Through a median follow-up of 17.4 months, there was no difference in the rate of all-cause mortality between the torsemide and furosemide groups (26.1% vs 26.2%; HR 1.02; 95% CI 0.89-1.18), with findings consistent across subgroups. Similarly, there was no difference between groups for the composite of all-cause mortality or all-cause hospitalization at 12 months (47.3% vs 49.3%; HR 0.92; 95% CI 0.83-1.02) or for total hospitalizations (37.5% vs 40.4%; rate ratio 0.94; 95% CI 0.84-1.07).

The lack of a significant advantage for torsemide across endpoints was consistent in a prespecified on-treatment analysis.

Important Answers, but Questions Remain

Commenting for TCTMD, Mary Norine Walsh, MD (Ascension St. Vincent Heart Center, Indianapolis, IN), a past president of the American College of Cardiology, said TRANSFORM-HF is valuable because it was done in a pragmatic manner, answered a long-standing question in the field, and enrolled a diverse patient cohort. “It’s important evidence showing that there’s not a big difference, at least in the hospitalized population, between these two medications,” she said.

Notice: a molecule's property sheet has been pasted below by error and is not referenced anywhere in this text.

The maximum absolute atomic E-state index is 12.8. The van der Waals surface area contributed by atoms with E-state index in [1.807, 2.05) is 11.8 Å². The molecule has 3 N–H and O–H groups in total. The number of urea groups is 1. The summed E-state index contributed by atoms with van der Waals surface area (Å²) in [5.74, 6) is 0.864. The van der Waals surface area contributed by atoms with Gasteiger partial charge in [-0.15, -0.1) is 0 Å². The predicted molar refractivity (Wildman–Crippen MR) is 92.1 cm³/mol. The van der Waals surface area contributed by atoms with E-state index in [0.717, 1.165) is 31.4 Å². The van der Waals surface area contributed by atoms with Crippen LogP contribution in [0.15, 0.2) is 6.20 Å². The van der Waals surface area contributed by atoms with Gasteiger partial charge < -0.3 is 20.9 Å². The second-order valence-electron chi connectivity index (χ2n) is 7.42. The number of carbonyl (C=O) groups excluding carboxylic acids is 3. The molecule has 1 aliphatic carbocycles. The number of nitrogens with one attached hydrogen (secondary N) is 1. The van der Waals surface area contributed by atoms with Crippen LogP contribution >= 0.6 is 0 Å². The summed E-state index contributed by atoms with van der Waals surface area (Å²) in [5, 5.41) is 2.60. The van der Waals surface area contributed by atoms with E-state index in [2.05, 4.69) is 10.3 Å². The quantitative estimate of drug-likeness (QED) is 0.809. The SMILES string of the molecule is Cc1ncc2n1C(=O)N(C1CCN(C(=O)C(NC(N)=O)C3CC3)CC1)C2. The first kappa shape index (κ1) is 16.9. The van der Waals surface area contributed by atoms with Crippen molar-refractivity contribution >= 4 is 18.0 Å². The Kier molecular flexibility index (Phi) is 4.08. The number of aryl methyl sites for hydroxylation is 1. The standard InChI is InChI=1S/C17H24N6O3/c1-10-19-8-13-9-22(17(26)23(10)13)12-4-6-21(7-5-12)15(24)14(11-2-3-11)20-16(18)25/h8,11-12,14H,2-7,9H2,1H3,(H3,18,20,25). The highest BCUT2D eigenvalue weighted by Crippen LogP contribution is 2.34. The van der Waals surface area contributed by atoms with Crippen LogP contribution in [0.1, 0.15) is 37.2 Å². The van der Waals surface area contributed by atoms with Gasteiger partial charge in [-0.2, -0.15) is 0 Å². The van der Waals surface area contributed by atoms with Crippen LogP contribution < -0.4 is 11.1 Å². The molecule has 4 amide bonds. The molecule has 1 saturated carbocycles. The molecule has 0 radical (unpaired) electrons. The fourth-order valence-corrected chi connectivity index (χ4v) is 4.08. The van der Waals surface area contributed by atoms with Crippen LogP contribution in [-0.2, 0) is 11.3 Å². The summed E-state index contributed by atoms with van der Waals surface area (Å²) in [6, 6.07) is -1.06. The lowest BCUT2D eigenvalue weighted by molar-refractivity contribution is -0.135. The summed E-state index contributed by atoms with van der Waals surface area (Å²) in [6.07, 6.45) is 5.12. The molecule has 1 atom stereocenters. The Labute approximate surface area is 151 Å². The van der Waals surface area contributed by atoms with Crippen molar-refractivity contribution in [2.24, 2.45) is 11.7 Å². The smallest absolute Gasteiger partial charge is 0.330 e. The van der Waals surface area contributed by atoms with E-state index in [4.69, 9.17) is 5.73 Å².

Walsh pointed out some limitations that were also highlighted by the investigators, including the possible impact of the COVID-19 pandemic and the evolution of guideline-directed medical therapy for heart failure that occurred during the trial, with increasing use of the angiotensin receptor-neprilysin inhibitor sacubitril/valsartan (Entresto; Novartis) and SGLT2 inhibitors.

Another key consideration when interpreting the findings, Walsh added, is that “we can’t extrapolate this data to patients treated outside the hospital.”

She said she isn’t surprised that there was no difference observed between the agents in this trial because “using all-cause mortality as a primary endpoint is a high bar,” and added that questions around other outcomes important to patients and/or health systems—eg, rapidity of decongestion, weight loss, and length of stay—were not answered in TRANSFORM-HF.